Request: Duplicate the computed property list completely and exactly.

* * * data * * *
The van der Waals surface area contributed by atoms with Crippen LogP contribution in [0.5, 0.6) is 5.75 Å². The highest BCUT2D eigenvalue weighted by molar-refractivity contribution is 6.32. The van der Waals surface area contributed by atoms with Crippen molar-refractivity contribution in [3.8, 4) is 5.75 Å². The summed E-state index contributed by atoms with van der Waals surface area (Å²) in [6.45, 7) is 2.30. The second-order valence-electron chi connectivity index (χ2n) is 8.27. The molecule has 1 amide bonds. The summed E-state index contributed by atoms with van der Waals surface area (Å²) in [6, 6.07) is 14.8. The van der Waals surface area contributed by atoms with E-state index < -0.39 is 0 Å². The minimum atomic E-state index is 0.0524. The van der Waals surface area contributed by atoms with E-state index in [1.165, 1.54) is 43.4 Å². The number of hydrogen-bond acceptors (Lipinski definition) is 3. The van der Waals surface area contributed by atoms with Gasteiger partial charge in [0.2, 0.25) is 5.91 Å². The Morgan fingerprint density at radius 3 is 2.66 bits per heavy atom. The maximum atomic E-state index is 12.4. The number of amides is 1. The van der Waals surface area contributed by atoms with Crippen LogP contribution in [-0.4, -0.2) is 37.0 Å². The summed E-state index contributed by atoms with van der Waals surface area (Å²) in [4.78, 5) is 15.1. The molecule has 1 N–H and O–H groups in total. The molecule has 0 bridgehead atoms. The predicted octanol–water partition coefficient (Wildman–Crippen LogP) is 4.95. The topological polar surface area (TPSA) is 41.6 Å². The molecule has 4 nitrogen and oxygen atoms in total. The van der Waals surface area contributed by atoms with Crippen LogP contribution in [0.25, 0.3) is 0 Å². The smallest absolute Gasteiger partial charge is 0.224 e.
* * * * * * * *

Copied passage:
The van der Waals surface area contributed by atoms with Crippen LogP contribution in [0.5, 0.6) is 5.75 Å². The highest BCUT2D eigenvalue weighted by molar-refractivity contribution is 6.32. The van der Waals surface area contributed by atoms with Crippen molar-refractivity contribution in [3.8, 4) is 5.75 Å². The summed E-state index contributed by atoms with van der Waals surface area (Å²) in [6.45, 7) is 2.30. The second-order valence-electron chi connectivity index (χ2n) is 8.27. The molecule has 1 amide bonds. The summed E-state index contributed by atoms with van der Waals surface area (Å²) in [6, 6.07) is 14.8. The van der Waals surface area contributed by atoms with E-state index < -0.39 is 0 Å². The minimum atomic E-state index is 0.0524. The van der Waals surface area contributed by atoms with E-state index in [1.165, 1.54) is 43.4 Å². The number of hydrogen-bond acceptors (Lipinski definition) is 3. The van der Waals surface area contributed by atoms with Gasteiger partial charge in [0.2, 0.25) is 5.91 Å². The Morgan fingerprint density at radius 3 is 2.66 bits per heavy atom. The maximum atomic E-state index is 12.4. The number of amides is 1. The van der Waals surface area contributed by atoms with Crippen LogP contribution in [-0.4, -0.2) is 37.0 Å². The summed E-state index contributed by atoms with van der Waals surface area (Å²) in [4.78, 5) is 15.1. The molecule has 1 N–H and O–H groups in total. The molecule has 0 bridgehead atoms. The predicted octanol–water partition coefficient (Wildman–Crippen LogP) is 4.95. The topological polar surface area (TPSA) is 41.6 Å². The molecule has 4 nitrogen and oxygen atoms in total. The van der Waals surface area contributed by atoms with Crippen LogP contribution in [0.25, 0.3) is 0 Å². The smallest absolute Gasteiger partial charge is 0.224 e.